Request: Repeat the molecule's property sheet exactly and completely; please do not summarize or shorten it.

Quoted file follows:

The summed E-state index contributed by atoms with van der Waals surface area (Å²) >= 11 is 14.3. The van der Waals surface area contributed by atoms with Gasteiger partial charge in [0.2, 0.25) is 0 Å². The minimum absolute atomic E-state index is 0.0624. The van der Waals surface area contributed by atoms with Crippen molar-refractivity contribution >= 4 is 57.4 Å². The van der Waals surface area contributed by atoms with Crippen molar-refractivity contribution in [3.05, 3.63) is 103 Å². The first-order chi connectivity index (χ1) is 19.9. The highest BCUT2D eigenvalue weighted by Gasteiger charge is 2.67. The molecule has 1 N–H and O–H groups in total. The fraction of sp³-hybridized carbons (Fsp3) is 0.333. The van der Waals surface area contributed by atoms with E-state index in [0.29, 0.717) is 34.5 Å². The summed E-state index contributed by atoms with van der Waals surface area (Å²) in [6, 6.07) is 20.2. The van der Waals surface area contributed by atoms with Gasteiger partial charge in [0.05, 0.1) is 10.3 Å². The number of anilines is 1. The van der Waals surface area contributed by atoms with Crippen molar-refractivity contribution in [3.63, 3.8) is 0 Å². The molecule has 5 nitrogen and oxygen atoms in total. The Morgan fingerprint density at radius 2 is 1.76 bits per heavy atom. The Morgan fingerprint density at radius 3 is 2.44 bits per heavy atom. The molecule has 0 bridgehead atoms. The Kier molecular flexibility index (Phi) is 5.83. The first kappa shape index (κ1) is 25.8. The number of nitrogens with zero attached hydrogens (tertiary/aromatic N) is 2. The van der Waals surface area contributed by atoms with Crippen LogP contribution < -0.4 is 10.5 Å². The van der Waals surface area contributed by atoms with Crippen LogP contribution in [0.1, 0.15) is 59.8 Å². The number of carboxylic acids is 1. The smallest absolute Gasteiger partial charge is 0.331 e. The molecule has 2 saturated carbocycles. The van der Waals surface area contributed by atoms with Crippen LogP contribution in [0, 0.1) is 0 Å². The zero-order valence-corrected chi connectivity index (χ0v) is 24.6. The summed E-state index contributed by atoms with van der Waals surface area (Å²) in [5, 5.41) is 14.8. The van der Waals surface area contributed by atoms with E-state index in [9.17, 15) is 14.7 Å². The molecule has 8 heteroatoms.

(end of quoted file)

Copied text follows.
The summed E-state index contributed by atoms with van der Waals surface area (Å²) >= 11 is 14.3. The van der Waals surface area contributed by atoms with Gasteiger partial charge in [0.2, 0.25) is 0 Å². The minimum absolute atomic E-state index is 0.0624. The van der Waals surface area contributed by atoms with Crippen molar-refractivity contribution >= 4 is 57.4 Å². The van der Waals surface area contributed by atoms with Crippen molar-refractivity contribution in [3.05, 3.63) is 103 Å². The first-order chi connectivity index (χ1) is 19.9. The highest BCUT2D eigenvalue weighted by Gasteiger charge is 2.67. The molecule has 1 N–H and O–H groups in total. The fraction of sp³-hybridized carbons (Fsp3) is 0.333. The van der Waals surface area contributed by atoms with E-state index in [0.29, 0.717) is 34.5 Å². The summed E-state index contributed by atoms with van der Waals surface area (Å²) in [6, 6.07) is 20.2. The van der Waals surface area contributed by atoms with Gasteiger partial charge in [0.05, 0.1) is 10.3 Å². The number of anilines is 1. The van der Waals surface area contributed by atoms with Crippen molar-refractivity contribution in [3.63, 3.8) is 0 Å². The molecule has 5 nitrogen and oxygen atoms in total. The Morgan fingerprint density at radius 2 is 1.76 bits per heavy atom. The Morgan fingerprint density at radius 3 is 2.44 bits per heavy atom. The molecule has 0 bridgehead atoms. The Kier molecular flexibility index (Phi) is 5.83. The first kappa shape index (κ1) is 25.8. The number of nitrogens with zero attached hydrogens (tertiary/aromatic N) is 2. The van der Waals surface area contributed by atoms with Crippen LogP contribution < -0.4 is 10.5 Å². The van der Waals surface area contributed by atoms with Crippen LogP contribution in [0.1, 0.15) is 59.8 Å². The number of carboxylic acids is 1. The smallest absolute Gasteiger partial charge is 0.331 e. The molecule has 2 saturated carbocycles. The van der Waals surface area contributed by atoms with Crippen LogP contribution in [0, 0.1) is 0 Å². The zero-order valence-corrected chi connectivity index (χ0v) is 24.6. The summed E-state index contributed by atoms with van der Waals surface area (Å²) in [5, 5.41) is 14.8. The van der Waals surface area contributed by atoms with E-state index in [9.17, 15) is 14.7 Å². The molecule has 8 heteroatoms.